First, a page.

“Each archetype has a couple of characteristics, but we can also start to make predictions not only on the archetype grouping you're in, but on you as an individual. Two customers could be in the same segment, but actually very different, and to determine that we're trawling third party data.”
The messaging and imaging can then be customised to better suit the individual, he explains. “In our next version of the app, what today shows as the same static image everyone sees – a Brixton tower image – will be personalised to the individual.”
But of course, the real value from a financial services company is not that they show you a picture of Table Mountain rather than a building 1 400 kms away. Mpako says Old Mutual is going beyond that to create a hyper-personalised experience. “Individualisation, making the app your own individual app, about your goals and need. We're doing that with 'My Goals'. So, for example, with our education policy, we ask which school a customer is looking to send their children to, then provide an update of the fees levels at that school, rather than a blank standard education plan. Then we can automatically monitor how the fees at that school are changing, so the customer can track how their goals are performing, and, if they want to act on that, you can click to speak to an advisor.”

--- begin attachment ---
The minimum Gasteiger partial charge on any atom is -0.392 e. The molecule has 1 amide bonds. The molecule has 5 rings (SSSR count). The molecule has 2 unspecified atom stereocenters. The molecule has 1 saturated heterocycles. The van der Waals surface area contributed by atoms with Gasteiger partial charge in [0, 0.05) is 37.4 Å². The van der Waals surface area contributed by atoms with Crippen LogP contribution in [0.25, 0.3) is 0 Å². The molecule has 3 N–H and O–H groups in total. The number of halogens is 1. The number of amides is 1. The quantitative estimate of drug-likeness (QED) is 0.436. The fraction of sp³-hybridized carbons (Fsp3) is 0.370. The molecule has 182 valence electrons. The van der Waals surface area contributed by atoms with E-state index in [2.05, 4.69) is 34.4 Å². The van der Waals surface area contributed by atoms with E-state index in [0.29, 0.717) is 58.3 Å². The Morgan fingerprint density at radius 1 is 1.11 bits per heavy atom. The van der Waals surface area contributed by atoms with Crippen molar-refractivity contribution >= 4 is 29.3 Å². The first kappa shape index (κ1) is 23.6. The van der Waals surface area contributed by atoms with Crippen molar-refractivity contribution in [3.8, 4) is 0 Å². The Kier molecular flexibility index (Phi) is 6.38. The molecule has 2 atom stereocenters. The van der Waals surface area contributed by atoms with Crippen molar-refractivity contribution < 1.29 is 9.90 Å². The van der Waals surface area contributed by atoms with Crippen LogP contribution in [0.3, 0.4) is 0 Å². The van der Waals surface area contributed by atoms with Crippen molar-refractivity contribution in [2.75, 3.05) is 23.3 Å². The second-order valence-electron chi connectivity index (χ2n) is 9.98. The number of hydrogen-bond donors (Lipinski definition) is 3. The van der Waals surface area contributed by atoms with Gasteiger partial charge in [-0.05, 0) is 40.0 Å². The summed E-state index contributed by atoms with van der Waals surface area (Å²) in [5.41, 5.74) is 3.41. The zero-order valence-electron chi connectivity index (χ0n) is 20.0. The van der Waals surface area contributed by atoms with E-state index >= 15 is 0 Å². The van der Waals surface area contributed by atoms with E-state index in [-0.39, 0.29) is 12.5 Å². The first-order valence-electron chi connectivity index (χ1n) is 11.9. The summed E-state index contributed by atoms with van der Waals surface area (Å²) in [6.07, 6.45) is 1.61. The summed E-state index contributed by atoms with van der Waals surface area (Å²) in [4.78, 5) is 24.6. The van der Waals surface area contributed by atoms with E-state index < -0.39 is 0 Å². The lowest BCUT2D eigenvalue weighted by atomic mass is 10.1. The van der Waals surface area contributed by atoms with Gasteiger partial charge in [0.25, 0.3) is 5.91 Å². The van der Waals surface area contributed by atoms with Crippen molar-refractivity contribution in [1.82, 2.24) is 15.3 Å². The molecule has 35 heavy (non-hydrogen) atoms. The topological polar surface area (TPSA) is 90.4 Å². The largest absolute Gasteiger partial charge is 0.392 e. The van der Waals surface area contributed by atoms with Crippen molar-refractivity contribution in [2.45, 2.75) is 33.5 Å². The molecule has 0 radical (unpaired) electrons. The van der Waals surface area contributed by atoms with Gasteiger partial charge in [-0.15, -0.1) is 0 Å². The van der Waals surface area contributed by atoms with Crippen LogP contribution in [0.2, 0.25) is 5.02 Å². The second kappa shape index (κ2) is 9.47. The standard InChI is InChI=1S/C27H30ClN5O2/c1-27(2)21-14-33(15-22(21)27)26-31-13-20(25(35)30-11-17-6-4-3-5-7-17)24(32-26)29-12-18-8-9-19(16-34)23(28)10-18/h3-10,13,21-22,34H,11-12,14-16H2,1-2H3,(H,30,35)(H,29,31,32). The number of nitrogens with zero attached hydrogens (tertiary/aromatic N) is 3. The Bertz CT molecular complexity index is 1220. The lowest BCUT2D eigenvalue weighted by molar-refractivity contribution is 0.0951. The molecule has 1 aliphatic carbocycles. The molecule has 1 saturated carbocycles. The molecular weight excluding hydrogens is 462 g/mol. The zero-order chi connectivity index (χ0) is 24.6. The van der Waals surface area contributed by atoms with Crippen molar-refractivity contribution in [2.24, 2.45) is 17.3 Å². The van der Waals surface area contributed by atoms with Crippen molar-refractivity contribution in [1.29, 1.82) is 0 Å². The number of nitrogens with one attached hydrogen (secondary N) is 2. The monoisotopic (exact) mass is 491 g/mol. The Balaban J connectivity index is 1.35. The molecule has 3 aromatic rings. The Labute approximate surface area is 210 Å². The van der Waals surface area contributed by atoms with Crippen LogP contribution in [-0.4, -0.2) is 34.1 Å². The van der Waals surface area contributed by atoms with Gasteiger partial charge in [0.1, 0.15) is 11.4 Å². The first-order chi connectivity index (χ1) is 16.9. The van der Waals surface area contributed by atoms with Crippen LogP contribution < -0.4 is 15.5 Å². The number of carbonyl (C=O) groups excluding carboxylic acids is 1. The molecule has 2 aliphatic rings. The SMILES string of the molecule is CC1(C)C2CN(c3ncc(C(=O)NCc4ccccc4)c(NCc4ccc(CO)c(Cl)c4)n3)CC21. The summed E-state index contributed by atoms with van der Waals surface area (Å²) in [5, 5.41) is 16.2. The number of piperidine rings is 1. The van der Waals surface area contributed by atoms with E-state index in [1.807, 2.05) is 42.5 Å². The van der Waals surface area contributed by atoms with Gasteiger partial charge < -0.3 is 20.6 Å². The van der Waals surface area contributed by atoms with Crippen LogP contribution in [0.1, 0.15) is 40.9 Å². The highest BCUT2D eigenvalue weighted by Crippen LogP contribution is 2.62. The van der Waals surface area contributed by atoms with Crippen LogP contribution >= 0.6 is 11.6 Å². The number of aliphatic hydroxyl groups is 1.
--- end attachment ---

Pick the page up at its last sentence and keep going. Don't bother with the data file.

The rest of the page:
And what of the future of the financial advisor? If we can all serve ourselves through an app, do we really need them?
In the insurance industry, especially life insurance, the role of the advisor is critical, says Mpako. “A lot of research now says the future of insurance is bionic, meaning the tech is critical, but the last mile requires face to face.”
You could argue there's a lot of complexity built into product design. But, says Mpako, Old Mutual has found that even an understanding of the underlying economics of Tax Free Savings Accounts have confounded many people.
“In the foreseeable future, we believe the roles will change. It's not getting rid of the advisors, but ensuring they add a lot more value. They shouldn't be preparing for days on end to do an annual review. And why should it be an annual review? It's regulated like that, but it could be a much quicker and more frequent review as and when you need it.”
In a world of stability, heritage, legacy and tradition, building a parallel digital Old Mutual requires this kind of questioning and challenging of the long-established norms.